Share this entry

reluctant Line breaks: re|luc¦tant
Pronunciation: /rɪˈlʌkt(ə)nt/

Definition of reluctant in English:

adjective

Unwilling and hesitant; disinclined: [with infinitive]: she seemed reluctant to answer
More example sentences
  • There are a lot of people, though, who would be very reluctant to let our traditional flag go.
  • But people appear increasingly reluctant to intervene in public places.
  • What on earth could be in our files that made them so reluctant to give us access?
Synonyms
unwilling, disinclined, unenthusiastic, grudging, resistant, resisting, opposed, antipathetic;
hesitant
shy, bashful, coy, retiring, diffident, reserved, restrained, withdrawn, shrinking, timid, timorous, sheepish, unconfident, insecure, unsure, suspicious, unassertive;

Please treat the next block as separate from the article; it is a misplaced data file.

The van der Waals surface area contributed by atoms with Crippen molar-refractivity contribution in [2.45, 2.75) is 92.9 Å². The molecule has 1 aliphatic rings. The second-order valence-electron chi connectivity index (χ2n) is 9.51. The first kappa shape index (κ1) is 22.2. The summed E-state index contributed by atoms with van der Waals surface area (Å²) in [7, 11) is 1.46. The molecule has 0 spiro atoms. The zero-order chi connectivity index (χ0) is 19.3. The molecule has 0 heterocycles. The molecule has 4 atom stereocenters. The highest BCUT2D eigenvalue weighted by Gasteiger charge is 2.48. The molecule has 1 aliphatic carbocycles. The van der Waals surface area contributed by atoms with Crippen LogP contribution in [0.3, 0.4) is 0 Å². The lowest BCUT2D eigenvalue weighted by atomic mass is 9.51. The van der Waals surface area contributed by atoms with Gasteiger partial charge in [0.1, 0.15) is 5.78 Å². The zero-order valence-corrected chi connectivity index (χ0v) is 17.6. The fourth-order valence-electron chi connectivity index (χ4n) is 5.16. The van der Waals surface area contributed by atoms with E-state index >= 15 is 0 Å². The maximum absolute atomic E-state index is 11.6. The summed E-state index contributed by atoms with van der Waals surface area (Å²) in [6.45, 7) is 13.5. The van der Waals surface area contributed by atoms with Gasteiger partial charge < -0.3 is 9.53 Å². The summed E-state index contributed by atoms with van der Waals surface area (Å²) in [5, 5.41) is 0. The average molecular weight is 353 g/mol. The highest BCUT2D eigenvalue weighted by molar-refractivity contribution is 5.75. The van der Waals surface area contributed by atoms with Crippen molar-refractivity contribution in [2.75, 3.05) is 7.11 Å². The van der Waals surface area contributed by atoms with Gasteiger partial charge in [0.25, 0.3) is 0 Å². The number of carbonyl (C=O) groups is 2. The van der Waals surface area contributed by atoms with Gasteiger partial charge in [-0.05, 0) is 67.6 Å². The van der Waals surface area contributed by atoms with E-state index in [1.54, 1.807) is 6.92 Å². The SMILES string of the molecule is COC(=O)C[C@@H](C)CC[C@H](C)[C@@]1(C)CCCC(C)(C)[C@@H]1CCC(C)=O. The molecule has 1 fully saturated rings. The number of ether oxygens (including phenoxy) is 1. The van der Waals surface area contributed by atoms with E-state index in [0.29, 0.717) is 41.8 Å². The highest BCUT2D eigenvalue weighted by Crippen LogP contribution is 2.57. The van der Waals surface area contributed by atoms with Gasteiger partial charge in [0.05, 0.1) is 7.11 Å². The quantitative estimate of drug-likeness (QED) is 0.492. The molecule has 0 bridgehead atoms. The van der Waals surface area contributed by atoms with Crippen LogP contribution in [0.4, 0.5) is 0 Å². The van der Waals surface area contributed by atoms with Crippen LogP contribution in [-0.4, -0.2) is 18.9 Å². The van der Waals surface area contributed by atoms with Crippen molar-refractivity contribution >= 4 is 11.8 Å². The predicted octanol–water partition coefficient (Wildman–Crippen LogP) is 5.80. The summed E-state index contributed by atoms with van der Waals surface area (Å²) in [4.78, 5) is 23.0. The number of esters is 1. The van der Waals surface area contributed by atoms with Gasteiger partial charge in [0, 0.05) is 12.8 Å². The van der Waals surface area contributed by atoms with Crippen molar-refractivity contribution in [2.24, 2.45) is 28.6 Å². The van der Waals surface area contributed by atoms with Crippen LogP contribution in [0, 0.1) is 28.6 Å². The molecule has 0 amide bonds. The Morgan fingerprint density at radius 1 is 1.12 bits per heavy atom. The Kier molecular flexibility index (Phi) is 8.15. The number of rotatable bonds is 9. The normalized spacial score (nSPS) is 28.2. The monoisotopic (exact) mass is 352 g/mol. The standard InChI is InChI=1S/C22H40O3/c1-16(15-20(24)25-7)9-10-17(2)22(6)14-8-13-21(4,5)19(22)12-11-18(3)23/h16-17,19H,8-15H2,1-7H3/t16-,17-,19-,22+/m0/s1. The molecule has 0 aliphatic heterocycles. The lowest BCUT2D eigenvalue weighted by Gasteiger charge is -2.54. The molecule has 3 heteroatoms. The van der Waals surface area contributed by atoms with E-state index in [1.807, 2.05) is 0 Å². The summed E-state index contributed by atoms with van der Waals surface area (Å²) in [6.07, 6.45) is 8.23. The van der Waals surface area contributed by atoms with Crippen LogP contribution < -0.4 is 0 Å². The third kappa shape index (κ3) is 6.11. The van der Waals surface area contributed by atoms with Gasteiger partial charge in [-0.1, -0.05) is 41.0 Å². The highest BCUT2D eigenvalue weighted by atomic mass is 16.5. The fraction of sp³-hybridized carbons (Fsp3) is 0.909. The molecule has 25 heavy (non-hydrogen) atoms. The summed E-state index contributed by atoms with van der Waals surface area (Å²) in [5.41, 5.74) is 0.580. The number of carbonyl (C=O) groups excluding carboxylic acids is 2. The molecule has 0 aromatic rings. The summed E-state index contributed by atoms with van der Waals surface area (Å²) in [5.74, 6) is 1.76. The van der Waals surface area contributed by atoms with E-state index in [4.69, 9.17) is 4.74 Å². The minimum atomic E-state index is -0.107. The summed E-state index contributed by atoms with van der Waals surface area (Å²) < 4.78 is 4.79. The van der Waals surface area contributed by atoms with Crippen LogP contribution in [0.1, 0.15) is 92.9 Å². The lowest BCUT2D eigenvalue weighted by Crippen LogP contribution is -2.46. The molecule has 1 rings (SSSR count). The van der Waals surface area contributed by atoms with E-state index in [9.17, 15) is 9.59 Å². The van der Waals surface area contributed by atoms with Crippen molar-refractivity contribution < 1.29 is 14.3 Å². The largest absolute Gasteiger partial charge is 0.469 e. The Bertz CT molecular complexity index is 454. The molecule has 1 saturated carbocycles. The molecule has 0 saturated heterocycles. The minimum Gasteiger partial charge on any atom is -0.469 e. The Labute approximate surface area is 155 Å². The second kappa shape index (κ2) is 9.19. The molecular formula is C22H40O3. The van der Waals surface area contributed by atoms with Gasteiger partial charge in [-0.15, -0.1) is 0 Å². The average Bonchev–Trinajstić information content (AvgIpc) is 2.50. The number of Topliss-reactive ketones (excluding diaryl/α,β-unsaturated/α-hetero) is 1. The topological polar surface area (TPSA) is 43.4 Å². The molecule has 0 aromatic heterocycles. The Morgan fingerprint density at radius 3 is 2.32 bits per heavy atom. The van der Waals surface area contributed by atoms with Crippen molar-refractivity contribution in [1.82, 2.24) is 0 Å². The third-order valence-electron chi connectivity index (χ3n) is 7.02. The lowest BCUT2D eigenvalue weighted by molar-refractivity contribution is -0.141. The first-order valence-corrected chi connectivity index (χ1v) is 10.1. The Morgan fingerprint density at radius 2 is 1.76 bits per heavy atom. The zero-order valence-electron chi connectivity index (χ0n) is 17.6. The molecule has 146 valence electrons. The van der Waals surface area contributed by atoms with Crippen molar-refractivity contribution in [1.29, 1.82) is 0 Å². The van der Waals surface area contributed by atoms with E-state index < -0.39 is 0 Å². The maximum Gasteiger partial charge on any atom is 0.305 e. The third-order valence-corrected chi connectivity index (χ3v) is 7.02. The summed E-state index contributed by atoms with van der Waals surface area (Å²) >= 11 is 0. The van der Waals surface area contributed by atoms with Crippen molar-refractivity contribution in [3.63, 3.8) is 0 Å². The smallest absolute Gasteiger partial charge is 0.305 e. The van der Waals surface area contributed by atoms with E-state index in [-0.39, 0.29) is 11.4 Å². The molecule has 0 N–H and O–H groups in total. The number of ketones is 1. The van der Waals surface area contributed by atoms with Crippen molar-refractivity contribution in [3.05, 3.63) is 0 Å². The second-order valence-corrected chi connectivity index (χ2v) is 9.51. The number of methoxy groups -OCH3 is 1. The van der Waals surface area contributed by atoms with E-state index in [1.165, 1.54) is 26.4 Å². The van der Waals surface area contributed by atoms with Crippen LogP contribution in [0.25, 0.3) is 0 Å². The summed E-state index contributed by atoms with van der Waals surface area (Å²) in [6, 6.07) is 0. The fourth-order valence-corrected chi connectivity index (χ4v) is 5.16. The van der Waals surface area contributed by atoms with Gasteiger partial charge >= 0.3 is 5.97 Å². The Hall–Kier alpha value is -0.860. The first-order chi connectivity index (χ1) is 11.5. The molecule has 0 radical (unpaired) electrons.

apprehensive, fearful
rarecostive
loath, unwilling, disinclined, not in the mood, indisposed, sorry, averse, slow;
chary of, not in favour of, against, opposed to;
hesitant about, diffident about, bashful about, shy about, coy about;
ashamed to, afraid to

Origin

Mid 17th century (in the sense 'writhing, offering opposition'): from Latin reluctant- 'struggling against', from the verb reluctari, from re- (expressing intensive force) + luctari 'to struggle'.

More
  • This is a word that has lost much of its strength. The early sense was ‘writhing, offering opposition’ as in Milton's Paradise Lost: ‘Down he fell A Monstrous Serpent on his Belly prone, Reluctant, but in vain’ ( 1667). It is from Latin reluctari ‘struggle against’.

Definition of reluctant in:

Share this entry

 

What do you find interesting about this word or phrase?

Comments that don't adhere to our Community Guidelines may be moderated or removed.

Get more from Oxford Dictionaries

Subscribe to remove adverts and access premium resources

Related Words